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Choosing Wisely, Giving Sagely

Dec 8, 2015 | Gifting

Volunteer line serving meals, giving sagely of their time and effort

With the holidays approaching, we give thanks for our blessings and our thoughts turn to helping the individuals and causes we care most about.

SageVest Wealth Management can be an active partner in helping you define thoughtful giving strategies. To strengthen this objective, we recently hosted Eileen Ellsworth, President of the Community Foundation for Northern Virginia. Eileen discussed the benefits of giving, common questions to consider when choosing a charitable organization, and she offered some useful insights on how to enhance your giving experience and the impact your gifts can make.

The number of non-profits continues to grow each year. This is wonderful news when you consider the many meaningful causes that are garnering purposeful support. However, it also makes it more confusing for you to choose a worthwhile organization to support. This is one of the primary concerns that donors face when considering charitable giving:

  • They are confused by the ever-increasing number of non-profits from which to choose.
  • They feel that they lack information on the real, as opposed to perceived, needs of their community.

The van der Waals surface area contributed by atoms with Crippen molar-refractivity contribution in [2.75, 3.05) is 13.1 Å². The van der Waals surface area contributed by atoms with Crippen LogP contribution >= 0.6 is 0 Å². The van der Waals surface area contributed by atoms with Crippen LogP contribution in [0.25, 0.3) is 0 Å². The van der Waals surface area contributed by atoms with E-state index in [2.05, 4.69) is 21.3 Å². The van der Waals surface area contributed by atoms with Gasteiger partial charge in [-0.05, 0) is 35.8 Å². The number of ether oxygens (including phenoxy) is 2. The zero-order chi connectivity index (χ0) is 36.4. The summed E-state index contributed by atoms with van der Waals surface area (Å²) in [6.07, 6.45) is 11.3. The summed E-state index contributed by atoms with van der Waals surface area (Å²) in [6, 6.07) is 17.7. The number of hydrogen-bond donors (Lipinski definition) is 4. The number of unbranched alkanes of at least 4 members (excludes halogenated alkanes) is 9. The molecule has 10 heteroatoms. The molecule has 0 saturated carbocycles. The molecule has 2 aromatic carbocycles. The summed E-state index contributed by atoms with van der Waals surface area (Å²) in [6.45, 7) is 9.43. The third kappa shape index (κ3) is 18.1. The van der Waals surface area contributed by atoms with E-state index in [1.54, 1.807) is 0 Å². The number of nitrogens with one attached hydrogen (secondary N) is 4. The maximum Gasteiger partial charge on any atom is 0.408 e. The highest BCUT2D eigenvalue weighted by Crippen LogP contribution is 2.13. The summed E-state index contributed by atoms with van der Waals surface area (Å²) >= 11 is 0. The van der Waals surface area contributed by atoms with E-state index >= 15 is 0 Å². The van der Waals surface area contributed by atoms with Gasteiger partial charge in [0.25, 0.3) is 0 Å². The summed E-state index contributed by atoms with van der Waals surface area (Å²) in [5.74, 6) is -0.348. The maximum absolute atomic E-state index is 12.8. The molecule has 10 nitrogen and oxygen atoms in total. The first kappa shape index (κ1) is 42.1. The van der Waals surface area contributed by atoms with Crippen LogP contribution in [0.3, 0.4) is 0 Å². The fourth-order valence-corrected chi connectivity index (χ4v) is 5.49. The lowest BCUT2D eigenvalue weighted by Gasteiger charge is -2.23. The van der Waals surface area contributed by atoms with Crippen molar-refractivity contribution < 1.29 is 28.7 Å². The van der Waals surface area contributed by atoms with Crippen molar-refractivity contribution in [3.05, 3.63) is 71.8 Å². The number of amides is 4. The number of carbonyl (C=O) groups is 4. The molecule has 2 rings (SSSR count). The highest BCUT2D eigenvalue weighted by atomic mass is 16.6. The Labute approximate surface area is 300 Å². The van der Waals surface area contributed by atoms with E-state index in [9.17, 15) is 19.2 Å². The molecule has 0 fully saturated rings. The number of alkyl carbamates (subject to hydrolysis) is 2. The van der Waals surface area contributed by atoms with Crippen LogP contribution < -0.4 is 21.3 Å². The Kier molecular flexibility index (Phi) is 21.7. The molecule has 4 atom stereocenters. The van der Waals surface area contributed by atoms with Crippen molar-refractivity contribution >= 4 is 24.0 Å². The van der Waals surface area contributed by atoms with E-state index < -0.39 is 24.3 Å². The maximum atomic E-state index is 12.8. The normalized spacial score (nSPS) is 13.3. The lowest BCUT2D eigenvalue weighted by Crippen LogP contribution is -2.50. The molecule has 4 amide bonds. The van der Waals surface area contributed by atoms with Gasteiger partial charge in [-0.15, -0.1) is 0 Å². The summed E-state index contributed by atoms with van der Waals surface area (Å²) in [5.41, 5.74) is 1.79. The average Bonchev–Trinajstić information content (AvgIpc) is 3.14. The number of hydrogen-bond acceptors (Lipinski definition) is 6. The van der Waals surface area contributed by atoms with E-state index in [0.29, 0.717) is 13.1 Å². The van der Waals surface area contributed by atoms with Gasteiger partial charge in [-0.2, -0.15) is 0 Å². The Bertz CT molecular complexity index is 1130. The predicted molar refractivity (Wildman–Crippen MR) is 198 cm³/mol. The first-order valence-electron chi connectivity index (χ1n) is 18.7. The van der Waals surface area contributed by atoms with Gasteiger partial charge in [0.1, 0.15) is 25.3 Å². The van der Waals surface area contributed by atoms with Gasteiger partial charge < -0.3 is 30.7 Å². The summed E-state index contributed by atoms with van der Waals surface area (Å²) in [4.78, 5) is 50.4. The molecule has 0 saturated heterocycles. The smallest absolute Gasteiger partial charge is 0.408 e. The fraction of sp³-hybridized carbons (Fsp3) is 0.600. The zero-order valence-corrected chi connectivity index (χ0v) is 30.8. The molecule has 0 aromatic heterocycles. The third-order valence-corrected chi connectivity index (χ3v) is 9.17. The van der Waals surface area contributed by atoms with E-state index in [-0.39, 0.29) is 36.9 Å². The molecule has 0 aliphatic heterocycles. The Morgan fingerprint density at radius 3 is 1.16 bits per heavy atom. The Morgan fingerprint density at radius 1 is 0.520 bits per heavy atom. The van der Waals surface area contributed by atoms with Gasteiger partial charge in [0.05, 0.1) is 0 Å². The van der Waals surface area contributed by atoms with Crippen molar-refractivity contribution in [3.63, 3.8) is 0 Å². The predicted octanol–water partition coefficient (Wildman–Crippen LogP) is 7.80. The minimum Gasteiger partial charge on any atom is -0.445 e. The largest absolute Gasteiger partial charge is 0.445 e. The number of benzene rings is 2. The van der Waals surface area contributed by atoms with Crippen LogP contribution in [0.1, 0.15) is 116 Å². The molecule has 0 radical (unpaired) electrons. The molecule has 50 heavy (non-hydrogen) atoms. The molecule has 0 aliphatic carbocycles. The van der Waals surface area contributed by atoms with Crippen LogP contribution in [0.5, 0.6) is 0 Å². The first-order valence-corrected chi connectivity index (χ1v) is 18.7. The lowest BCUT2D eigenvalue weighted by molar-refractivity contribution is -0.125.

• They wonder if their giving has an impact and truly makes a difference.
  • They wonder how much is enough.

All of these concerns can be readily addressed with sound advice, careful planning, and wise decisions.

Some people elect to do their own research. This includes evaluating the cause, examining results achieved, reviewing financials, meeting with the management team, and more. Others prefer to partner with groups that provide these and other resources to enrich your giving experience.

Community Foundations

If your beliefs are founded on the adage that ‘charity begins at home’, Community Foundations offer an array of valuable resources that can make your gift more impactful at the local level. They generally conduct in-depth research on the critical needs of the region they serve and, through their grant-making programs, they perform due diligence and evaluations of the charities and programs established to address those needs. These resources can help you to identify and select strong local non-profits that are working effectively to serve your community, thus ensuring that your gift really makes a difference to those in need.

Community Foundations generally offer a number of channels for giving, including donor advised funds, discretionary grant funds, and giving circles.

Giving Circles

Giving circles are a form of collective philanthropy, bringing together like-minded individuals in support of a specific charity, regional need, or field of interest e.g., STEM education or poverty relief. They may be comprised of a closed circle of friends, or a wider group of people whose members share similar demographics e.g., business women or young professionals.